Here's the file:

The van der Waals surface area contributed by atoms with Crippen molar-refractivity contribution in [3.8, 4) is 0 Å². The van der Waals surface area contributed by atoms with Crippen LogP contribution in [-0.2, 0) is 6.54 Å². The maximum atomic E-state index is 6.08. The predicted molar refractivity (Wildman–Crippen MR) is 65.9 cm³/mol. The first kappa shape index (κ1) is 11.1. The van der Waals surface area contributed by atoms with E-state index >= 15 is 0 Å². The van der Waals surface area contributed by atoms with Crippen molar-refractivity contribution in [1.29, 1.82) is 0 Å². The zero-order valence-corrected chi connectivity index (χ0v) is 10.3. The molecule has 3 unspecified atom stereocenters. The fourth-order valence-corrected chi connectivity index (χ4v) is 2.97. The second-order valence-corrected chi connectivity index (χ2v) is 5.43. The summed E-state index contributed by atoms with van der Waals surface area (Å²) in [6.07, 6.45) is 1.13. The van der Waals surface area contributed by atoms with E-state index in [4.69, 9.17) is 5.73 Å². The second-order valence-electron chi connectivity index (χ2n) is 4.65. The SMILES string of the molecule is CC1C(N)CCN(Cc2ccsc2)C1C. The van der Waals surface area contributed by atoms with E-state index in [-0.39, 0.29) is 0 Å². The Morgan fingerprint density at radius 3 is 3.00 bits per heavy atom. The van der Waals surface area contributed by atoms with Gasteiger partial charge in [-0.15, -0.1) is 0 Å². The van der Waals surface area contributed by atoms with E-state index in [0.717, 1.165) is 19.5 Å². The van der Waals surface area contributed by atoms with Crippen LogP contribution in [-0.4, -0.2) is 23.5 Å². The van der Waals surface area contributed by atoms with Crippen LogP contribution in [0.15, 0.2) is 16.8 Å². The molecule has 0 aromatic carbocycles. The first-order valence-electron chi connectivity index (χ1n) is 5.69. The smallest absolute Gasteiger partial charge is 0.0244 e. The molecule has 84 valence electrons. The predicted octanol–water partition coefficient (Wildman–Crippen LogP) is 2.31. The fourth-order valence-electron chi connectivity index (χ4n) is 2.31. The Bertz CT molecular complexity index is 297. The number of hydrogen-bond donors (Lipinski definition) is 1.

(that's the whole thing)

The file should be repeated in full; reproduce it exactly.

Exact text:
The van der Waals surface area contributed by atoms with Crippen molar-refractivity contribution in [3.8, 4) is 0 Å². The van der Waals surface area contributed by atoms with Crippen LogP contribution in [-0.2, 0) is 6.54 Å². The maximum atomic E-state index is 6.08. The predicted molar refractivity (Wildman–Crippen MR) is 65.9 cm³/mol. The first kappa shape index (κ1) is 11.1. The van der Waals surface area contributed by atoms with E-state index >= 15 is 0 Å². The van der Waals surface area contributed by atoms with Crippen molar-refractivity contribution in [1.29, 1.82) is 0 Å². The zero-order valence-corrected chi connectivity index (χ0v) is 10.3. The molecule has 3 unspecified atom stereocenters. The fourth-order valence-corrected chi connectivity index (χ4v) is 2.97. The second-order valence-corrected chi connectivity index (χ2v) is 5.43. The summed E-state index contributed by atoms with van der Waals surface area (Å²) in [6.07, 6.45) is 1.13. The van der Waals surface area contributed by atoms with E-state index in [4.69, 9.17) is 5.73 Å². The second-order valence-electron chi connectivity index (χ2n) is 4.65. The SMILES string of the molecule is CC1C(N)CCN(Cc2ccsc2)C1C. The van der Waals surface area contributed by atoms with E-state index in [-0.39, 0.29) is 0 Å². The Morgan fingerprint density at radius 3 is 3.00 bits per heavy atom. The van der Waals surface area contributed by atoms with Gasteiger partial charge in [-0.15, -0.1) is 0 Å². The van der Waals surface area contributed by atoms with E-state index in [0.717, 1.165) is 19.5 Å². The van der Waals surface area contributed by atoms with Crippen LogP contribution in [-0.4, -0.2) is 23.5 Å². The van der Waals surface area contributed by atoms with Crippen LogP contribution in [0.15, 0.2) is 16.8 Å². The molecule has 0 aromatic carbocycles. The first-order valence-electron chi connectivity index (χ1n) is 5.69. The smallest absolute Gasteiger partial charge is 0.0244 e. The molecule has 84 valence electrons. The predicted octanol–water partition coefficient (Wildman–Crippen LogP) is 2.31. The fourth-order valence-electron chi connectivity index (χ4n) is 2.31. The Bertz CT molecular complexity index is 297. The number of hydrogen-bond donors (Lipinski definition) is 1.